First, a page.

TOBi

Stars: 4.25/5

If the word “smooth” could be personified and packaged into an album, TOBi’s “elements vol. 1” takes the crown for it. Smooth in several different ways, from his flow, cheeky lines, and production, this album is one smooth ride in a world that TOBi created.

I don’t know where to place this album’s genre. I don’t want to put a genre to this album. It doesn’t fit into one aesthetic; it creates its own. The ingredients include Afropop, jazz, hip-hop, old school soul and R&B.

TOBi’s versatility and diversity will keep you engaged during the entirety of the album. Each song stands out, and nothing sounds the same.

“Dollas and Cents.” opens the albums soulfully. It smoothly introduces us to who TOBi is and how great of a lyricist he is. Metaphors, imagery and other kinds of figurative language create a puzzle.

“Made Me Everything” is a fusion of 2000s rap, some soul, and a pinch of frank lyrics. The song details how pain made TOBi. “Conquest” features a few oxymorons. TOBi carries the lyrics with his flow. The production is captivating, especially the bass and waning sound that is nearly a call and response.

I don’t understand how “Family Matters” is one of the lower streamed songs on the album on Spotify. It’s not fair. "Family Matters" is my favorite song on the album because of this line: “Boys want ball but they injury prone/Can’t play me when I’m really the coach.” "Family Matters" also was a popular 90s sitcom, and it plays into the title for sure. In the song TOBi describes how his family matters and will do anything for them.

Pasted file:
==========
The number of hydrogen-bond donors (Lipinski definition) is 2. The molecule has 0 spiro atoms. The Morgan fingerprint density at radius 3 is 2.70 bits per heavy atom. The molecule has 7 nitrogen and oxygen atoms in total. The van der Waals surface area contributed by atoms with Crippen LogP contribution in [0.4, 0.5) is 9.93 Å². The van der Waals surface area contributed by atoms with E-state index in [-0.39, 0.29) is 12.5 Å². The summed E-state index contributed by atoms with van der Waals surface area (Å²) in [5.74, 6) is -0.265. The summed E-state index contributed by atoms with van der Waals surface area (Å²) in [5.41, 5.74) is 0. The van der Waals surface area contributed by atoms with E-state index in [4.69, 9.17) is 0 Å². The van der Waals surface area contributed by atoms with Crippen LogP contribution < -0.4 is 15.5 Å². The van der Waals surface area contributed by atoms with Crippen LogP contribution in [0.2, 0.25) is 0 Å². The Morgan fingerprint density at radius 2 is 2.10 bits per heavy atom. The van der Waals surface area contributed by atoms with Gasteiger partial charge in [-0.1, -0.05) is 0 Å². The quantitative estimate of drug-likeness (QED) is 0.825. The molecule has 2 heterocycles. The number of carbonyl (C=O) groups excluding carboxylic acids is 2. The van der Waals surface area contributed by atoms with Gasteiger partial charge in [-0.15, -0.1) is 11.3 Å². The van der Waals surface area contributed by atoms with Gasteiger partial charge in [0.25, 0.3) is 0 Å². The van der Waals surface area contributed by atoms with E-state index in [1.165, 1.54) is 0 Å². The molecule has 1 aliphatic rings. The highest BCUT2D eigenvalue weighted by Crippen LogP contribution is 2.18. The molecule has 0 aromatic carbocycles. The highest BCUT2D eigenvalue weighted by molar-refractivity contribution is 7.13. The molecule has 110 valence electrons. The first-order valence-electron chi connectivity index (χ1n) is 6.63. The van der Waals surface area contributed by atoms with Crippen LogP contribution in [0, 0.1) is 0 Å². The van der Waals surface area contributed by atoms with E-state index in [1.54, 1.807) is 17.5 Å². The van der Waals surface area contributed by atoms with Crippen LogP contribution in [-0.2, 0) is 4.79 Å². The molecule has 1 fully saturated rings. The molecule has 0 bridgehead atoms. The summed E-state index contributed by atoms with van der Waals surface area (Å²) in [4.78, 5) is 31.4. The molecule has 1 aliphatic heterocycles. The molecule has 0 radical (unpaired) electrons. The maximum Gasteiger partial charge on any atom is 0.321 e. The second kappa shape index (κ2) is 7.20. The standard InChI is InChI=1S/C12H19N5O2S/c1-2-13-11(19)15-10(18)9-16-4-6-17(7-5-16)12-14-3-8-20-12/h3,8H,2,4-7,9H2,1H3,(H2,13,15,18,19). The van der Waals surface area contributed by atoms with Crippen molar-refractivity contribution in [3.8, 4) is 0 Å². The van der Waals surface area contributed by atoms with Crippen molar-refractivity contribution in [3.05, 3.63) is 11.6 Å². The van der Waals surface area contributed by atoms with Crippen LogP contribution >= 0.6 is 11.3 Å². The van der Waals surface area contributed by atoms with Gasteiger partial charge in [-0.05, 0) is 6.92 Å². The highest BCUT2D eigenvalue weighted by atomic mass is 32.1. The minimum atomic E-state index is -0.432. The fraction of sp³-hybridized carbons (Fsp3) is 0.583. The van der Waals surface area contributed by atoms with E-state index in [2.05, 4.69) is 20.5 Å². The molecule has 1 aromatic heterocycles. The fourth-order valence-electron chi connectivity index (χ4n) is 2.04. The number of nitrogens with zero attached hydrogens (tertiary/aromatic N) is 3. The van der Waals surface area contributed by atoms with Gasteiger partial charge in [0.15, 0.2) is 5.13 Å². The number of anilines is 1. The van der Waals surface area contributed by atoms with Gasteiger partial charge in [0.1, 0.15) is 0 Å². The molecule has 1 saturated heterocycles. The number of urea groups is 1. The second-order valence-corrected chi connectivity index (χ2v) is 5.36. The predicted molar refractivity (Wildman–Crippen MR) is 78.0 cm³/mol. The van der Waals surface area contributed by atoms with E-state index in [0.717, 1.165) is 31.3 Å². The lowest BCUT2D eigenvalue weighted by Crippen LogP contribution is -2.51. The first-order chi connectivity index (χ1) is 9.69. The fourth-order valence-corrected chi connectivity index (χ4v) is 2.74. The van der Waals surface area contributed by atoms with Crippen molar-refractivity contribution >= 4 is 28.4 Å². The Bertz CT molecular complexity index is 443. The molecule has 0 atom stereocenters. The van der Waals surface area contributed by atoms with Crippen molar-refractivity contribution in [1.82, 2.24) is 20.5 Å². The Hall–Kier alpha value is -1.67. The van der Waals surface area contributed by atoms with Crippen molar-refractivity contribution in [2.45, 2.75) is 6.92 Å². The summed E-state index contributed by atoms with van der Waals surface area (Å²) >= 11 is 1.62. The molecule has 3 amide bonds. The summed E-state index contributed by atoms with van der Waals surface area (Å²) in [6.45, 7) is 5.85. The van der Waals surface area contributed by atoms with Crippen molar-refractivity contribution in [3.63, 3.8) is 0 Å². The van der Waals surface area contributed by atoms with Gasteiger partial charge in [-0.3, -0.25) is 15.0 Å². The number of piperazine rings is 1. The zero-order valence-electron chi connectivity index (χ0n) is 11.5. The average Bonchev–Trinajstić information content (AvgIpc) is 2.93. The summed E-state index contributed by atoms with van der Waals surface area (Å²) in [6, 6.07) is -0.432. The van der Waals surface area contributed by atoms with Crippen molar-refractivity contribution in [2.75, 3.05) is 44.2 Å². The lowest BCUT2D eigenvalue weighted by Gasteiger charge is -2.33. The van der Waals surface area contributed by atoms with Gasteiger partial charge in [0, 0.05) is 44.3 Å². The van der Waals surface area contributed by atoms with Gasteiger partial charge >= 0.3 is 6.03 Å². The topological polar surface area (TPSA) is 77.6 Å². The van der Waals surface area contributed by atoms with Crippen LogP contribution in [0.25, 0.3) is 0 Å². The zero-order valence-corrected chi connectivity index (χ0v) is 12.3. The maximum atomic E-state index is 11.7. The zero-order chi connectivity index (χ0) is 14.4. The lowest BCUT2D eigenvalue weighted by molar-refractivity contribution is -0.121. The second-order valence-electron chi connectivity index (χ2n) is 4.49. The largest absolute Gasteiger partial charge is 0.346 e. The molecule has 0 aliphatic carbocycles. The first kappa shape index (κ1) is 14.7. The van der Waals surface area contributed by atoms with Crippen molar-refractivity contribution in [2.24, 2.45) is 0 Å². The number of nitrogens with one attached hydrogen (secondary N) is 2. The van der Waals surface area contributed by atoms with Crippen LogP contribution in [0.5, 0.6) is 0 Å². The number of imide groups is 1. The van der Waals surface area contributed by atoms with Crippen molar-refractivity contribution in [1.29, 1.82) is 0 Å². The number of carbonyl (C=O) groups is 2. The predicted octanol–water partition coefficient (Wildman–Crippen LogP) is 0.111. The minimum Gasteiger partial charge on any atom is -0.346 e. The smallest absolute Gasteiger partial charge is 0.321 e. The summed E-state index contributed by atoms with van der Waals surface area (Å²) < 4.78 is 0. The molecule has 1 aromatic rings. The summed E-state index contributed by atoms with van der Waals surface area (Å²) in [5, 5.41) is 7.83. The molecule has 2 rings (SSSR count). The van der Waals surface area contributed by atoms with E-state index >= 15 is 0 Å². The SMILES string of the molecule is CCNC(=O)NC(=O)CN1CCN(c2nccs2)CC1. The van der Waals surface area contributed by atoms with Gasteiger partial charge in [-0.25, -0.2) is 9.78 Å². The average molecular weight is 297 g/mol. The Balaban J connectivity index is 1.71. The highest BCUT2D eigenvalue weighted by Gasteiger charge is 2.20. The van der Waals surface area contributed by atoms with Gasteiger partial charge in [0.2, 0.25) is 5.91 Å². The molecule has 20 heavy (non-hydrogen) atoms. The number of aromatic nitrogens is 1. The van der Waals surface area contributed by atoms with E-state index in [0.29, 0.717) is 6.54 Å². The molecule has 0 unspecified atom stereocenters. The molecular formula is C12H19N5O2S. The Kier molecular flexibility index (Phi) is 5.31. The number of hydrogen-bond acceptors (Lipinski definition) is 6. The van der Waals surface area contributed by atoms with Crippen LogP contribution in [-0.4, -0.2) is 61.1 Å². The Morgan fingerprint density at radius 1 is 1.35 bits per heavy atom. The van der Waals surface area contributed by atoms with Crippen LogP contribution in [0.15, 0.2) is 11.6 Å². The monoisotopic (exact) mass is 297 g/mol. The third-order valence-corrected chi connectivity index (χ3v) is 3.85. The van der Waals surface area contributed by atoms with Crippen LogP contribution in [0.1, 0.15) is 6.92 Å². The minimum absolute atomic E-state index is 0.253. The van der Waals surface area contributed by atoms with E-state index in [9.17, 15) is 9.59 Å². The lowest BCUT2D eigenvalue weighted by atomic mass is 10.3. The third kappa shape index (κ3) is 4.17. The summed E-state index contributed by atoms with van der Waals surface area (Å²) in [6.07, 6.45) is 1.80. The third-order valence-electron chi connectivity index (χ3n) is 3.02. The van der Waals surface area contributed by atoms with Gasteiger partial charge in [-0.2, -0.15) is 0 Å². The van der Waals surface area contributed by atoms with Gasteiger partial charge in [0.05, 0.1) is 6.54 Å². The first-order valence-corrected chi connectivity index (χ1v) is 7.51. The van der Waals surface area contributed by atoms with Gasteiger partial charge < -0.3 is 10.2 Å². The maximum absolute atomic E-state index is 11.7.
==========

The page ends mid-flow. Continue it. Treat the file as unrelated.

“Silhouette” is a soulful collab with fellow Canadian, LOONY. It’s a sensual love song and LOONY’s collaboration brings out the song.

Inspired by a friend, “beige,” tells of how one can feel stagnant between two places and situations. The song was inspired by how a biracial friend was being “caught between two worlds,” TOBi told Apple Music. “…That really inspired me to go deep within myself and think of what that word, that color beige, means."

"Beige" goes beyond and creates many different meanings of beige. The lyrics, “But I remember I was in a threesome with my bills and all my student loans” stands out. Beige is a muted color, but the song is vivid with imagery.

“Shines” glows as a standout song on “elements vol. 1.” It is blunt and real. TOBi addresses family issues, depression, mental issues and mundanity of life.

The most youthful song on the album is “Faces.” It notices a change in relationship and life.

"Matter" confronts an issue about his confirmation and dedication. The chorus includes the lines, “No, this ain’t for everybody/Me, I ain’t for everybody.” I like this idea of not being for everyone. TOBi might be confronting how his music isn’t for everyone, and only a few people will see his message.

“Still singing” closes the album in a vulnerable three and a half minutes. No matter what happens TOBi will continue singing.

Overall, TOBi needs to have a Tiny Desk concert; his music is perfect for it. His second album, “elements vol. 1” reminds me how amazing the human brain is. How words can create a mass of metaphors and stories. How one can create such vulnerability in a poetic sense.

I wished this album was longer, but quality over quantity. Initially, I was expecting an album this great. TOBi has stellar production, the ability to pen fire lyrics and articulate with a diverse range of flows. This album does not fit any box and exhibits everything that is outside of the box.

Load comments